1. oxygen from lungs to body cells

  2. carbon dioxide from body to lungs

  3. waste products and water from cells to kidneys

Blood is pumped out of the heart under pressure.

Pressure is calculated by measuring the pressure needed to stop the flow of blood through an artery.

Two readings are taken, the systolic pressure when the heart contracts and the diastolic pressure when the heart relaxes.

Constant high blood pressure is known as hypertension.

Red Blood Cells:

  1. Contain haemoglobin that is a compound of protein and iron.

  2. Combine readily with oxygen to form a compound called oxyhaemoglobin.

  3. Combine with oxygen where oxygen is plentiful.

  4. Lose oxygen where oxygen is scarce, as in the body tissue.

  5. Are produced in the red marrow of long bones.

  6. Have no nuclei and wear out in 3 - 4 months.

White Blood Cells:

  1. Form a mobile guard and repair system to keep disease from the body.

  2. Are made in the bone marrow, the lymph nodes and the spleen.

  3. Are 3 - 4 times the size of red cells.

  4. Can change shape, move against the blood flow and squeeze through the walls of blood vessels into the surrounding tissue.

Platelets:

  1. Are tiny structures that do not have nuclei.

  2. Are formed from detached lining cells if blood vessels.

  3. Help to produce clotting when a blood vessel is damaged.

There is also a substance called fibrinogen in the blood. When bleeding occurs a chemical reaction changes fibrinogen into fibrin - thread like strands that help to form a clot.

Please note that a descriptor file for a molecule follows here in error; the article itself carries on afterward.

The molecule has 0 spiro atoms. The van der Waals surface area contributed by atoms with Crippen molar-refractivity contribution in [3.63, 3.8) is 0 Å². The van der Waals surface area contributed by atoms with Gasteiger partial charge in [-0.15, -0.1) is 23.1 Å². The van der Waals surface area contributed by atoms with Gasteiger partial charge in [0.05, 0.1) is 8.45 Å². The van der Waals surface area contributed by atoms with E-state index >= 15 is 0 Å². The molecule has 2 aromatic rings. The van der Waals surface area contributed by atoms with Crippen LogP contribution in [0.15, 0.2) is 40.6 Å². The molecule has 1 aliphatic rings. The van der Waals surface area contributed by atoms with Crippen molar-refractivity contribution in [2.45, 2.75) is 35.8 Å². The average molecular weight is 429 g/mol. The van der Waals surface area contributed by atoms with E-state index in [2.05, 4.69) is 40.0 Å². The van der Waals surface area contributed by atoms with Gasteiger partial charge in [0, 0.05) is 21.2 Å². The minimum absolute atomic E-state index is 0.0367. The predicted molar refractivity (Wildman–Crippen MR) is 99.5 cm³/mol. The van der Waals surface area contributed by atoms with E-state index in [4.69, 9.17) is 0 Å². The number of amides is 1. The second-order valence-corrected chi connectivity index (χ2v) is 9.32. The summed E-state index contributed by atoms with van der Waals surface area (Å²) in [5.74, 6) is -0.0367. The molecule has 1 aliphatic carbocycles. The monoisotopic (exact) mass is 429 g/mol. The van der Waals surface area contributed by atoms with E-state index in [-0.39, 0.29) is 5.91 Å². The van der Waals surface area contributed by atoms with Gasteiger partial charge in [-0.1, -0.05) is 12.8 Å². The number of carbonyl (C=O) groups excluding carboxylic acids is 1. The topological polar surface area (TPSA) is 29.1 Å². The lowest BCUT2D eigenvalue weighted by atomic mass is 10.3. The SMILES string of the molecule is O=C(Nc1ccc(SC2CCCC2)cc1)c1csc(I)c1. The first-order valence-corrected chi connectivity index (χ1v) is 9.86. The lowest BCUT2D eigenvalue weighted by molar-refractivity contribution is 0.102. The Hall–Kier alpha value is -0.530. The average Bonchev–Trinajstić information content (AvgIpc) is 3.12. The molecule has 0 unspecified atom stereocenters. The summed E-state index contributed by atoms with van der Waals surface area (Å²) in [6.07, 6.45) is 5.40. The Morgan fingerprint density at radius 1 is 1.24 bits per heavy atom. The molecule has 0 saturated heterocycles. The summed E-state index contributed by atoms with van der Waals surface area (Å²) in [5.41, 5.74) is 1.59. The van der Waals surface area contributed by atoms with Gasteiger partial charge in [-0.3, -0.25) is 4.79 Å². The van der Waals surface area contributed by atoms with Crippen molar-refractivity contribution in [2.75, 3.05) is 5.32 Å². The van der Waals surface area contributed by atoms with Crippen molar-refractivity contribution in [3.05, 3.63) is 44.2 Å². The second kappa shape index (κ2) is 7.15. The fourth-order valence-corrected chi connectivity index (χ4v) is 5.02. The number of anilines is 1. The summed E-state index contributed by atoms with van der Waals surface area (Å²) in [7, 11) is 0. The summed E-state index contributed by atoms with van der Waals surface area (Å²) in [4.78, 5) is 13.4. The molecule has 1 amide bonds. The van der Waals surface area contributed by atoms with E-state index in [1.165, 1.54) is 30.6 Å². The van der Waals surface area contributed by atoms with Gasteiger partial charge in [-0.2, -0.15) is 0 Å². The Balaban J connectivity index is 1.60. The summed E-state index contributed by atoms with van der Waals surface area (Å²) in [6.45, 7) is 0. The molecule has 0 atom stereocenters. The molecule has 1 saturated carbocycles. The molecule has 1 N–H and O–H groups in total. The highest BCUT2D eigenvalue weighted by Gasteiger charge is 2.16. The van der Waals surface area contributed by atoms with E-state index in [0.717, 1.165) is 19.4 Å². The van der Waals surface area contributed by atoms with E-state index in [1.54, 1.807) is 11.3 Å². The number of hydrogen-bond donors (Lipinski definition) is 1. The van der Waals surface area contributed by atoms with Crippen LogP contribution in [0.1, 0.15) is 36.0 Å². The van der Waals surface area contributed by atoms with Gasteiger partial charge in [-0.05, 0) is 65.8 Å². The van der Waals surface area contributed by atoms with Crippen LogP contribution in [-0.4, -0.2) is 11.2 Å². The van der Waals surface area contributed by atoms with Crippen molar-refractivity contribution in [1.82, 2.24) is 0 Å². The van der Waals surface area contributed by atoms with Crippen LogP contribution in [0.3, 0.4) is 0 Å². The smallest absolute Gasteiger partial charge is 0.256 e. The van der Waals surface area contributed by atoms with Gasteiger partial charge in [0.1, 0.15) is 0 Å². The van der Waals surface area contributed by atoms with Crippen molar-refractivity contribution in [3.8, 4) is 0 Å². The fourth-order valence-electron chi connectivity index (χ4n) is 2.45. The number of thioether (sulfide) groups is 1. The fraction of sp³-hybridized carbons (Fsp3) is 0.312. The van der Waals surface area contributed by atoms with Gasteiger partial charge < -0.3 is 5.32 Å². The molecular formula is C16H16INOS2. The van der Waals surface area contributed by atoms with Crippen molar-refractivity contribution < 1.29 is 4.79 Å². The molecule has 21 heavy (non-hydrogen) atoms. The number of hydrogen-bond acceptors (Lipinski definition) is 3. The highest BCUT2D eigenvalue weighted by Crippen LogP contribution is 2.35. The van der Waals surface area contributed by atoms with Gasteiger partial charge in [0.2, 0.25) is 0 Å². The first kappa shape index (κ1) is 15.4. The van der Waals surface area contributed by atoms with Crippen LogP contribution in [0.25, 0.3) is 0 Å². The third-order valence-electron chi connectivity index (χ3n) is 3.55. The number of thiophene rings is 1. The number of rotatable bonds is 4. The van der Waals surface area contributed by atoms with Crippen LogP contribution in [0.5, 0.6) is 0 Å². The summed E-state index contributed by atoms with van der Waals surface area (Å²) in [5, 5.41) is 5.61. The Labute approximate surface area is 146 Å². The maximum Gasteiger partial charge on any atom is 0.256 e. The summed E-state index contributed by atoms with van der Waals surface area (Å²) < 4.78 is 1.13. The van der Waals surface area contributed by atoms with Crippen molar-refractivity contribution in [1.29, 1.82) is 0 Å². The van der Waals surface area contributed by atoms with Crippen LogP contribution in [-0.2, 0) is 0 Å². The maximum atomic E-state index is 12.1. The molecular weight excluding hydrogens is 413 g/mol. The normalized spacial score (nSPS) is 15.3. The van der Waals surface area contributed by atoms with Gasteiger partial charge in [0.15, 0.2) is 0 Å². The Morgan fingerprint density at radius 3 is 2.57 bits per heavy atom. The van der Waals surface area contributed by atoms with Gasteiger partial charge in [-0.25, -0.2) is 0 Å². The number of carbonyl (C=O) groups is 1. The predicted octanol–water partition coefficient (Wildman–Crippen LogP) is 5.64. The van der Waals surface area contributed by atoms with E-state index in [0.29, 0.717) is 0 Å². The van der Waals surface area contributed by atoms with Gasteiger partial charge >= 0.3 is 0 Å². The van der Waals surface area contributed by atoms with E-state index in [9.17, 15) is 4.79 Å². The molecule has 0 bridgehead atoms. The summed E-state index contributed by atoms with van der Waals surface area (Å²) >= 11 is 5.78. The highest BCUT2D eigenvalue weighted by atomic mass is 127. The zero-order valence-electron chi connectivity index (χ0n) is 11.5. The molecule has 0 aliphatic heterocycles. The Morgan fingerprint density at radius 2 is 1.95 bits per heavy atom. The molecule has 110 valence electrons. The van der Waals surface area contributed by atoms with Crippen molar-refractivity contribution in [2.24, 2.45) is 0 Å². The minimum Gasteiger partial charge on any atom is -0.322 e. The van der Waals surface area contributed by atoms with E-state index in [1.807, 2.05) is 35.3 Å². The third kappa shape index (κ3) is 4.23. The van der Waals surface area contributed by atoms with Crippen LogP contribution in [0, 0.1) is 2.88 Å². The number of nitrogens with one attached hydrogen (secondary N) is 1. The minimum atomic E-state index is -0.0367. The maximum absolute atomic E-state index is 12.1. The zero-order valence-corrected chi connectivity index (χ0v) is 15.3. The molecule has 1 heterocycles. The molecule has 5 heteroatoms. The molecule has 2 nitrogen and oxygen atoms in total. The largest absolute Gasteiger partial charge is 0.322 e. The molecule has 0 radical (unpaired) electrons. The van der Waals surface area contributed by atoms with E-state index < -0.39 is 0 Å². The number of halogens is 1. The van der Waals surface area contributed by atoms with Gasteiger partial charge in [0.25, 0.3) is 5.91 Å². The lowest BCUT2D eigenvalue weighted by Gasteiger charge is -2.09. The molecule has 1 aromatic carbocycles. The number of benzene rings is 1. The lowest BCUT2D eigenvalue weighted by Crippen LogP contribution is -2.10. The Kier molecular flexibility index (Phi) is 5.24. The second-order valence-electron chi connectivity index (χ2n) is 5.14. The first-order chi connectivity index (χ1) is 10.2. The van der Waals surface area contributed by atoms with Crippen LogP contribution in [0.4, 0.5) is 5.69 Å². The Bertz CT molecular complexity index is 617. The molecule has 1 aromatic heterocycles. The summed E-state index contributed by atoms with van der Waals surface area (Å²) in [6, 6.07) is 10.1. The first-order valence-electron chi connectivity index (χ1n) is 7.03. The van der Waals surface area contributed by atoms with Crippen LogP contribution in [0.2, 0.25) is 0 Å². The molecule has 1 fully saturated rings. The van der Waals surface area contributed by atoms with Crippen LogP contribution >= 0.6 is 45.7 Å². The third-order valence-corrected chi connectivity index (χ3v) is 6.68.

Plasma:

  1. Is a pale, straw coloured, liquid.

  2. Is 92% water.

  3. 8% consists of food substances.

  4. Is the transportation system.

  5. Maintains the correct balance of chemicals, water content and temperature levels within the body.

The human body needs a constant supply of oxygen to enable energy to be released.

The respiratory system brings air (with oxygen) into the body via the lungs.

The respiratory system is made up of air passages, the lungs and the diaphragm.

When breathing in (inspiration):

  1. Muscles across the ribs contract and pull the ribs upwards.

  2. The muscles of the diaphragm also contract and flatten out the floor of the rib cage.

  3. The lungs increase in size and so suck in air through the nose and mouth.

When breathing out (expiration):

  1. Muscles of diaphragm and rib cage relax

  2. The diaphragm pushes back into a domed position by the organs beneath it under pressure from the muscular abdominal wall.

  3. The ribs move down under their own weight. The space the lungs occupy is now smaller and so air is forced out again.

The digestive system makes food soluble and able to pass into the bloodstream and be transported to the muscles and organs.